We know that under the “shrink-wrap doctrine,” the manufacturer of software can place language on the outside of its package stating that by opening the shrink-wrap around the DVD or CD-ROM that contains the software, the user agrees to the terms of a license, which may be inside the packaging, on the wide world web or elsewhere. That’s Wall Data Inc. v. L.A. Cty. Sheriff’s Dep’t, 447 F.3d 769, 782 (9th Cir. 2006). And we also know that when a manufacturer puts provides a warranty in a use and care guide, which the buyer doesn’t see until she has bought the product, taken it home opened the package and put the product to use, if those things happen at all, the warranty is enforceable against the manufacturer. Weinstat v. Dentsply International Inc., 180 Cal. App. 4th 1213 (2010).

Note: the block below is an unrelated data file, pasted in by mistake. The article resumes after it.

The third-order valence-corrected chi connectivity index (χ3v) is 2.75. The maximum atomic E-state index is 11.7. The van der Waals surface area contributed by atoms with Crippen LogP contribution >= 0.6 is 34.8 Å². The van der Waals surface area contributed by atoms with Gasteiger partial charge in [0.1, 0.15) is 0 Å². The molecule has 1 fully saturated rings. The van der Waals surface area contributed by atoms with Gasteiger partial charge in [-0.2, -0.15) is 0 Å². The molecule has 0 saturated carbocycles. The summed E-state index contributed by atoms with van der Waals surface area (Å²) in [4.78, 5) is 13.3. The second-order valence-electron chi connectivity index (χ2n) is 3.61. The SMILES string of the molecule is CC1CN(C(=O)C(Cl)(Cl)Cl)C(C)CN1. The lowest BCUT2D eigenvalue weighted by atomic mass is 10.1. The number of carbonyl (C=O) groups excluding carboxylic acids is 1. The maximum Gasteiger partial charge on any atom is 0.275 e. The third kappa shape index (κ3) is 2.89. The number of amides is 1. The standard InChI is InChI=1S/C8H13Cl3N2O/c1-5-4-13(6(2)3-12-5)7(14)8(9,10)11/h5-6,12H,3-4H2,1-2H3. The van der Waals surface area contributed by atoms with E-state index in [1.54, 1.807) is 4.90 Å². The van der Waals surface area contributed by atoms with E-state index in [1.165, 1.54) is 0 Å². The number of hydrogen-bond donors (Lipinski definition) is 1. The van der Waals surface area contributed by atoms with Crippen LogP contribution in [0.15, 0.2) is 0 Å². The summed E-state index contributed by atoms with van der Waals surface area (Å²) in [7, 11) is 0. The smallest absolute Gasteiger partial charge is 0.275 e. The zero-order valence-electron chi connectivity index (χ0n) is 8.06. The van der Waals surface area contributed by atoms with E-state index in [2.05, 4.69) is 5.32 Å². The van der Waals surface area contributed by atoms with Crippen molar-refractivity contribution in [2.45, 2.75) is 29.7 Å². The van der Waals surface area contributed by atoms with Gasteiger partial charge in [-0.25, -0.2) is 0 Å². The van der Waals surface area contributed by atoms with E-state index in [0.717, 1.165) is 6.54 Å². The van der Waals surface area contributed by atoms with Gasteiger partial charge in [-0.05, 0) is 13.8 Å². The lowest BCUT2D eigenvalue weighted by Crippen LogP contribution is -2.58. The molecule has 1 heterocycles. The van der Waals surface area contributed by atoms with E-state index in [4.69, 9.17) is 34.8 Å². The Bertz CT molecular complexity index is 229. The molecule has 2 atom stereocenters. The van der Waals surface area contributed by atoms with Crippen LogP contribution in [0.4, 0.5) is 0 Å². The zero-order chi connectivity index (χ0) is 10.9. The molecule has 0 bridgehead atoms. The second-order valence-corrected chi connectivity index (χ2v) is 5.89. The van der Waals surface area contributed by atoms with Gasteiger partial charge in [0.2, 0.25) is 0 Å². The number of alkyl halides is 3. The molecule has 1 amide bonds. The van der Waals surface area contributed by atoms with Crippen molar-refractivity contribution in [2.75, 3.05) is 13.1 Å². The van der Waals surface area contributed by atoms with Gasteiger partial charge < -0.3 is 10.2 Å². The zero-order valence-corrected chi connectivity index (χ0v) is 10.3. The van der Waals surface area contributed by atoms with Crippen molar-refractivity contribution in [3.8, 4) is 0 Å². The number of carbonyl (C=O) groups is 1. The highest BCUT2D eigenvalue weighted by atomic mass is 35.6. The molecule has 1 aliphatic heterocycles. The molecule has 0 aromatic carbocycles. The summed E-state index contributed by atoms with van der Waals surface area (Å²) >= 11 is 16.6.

So how about when the manufacturer, or distributor, or seller puts a provision that reduces consumer rights in the box, in a manual, such as, say, a binding arbitration provision? That was the issue in Norcia v. Samsung Telecomm ___ F.4th___ (9th Cir. 2017) decided just a few days ago.
Norcia bought a cell phone and a plan at a Samsung Galaxy GS4 phone at a Verizon store (Fortunately, it wasn’t a Note 7). He sued Verizon, and Verizon moved to compel contractual arbitration.
At the store, Norcia had signed a “Customer Agreement” with the following provisions:.
I agree to the current Verizon Wireless Customer Agreement, including the calling plan, (with extended limited warranty/service contract, if applicable), and other terms and conditions for services and selected features I have agreed to purchase as reflected on the receipt, and which have been presented to me by the sales representative and which I had the opportunity to review.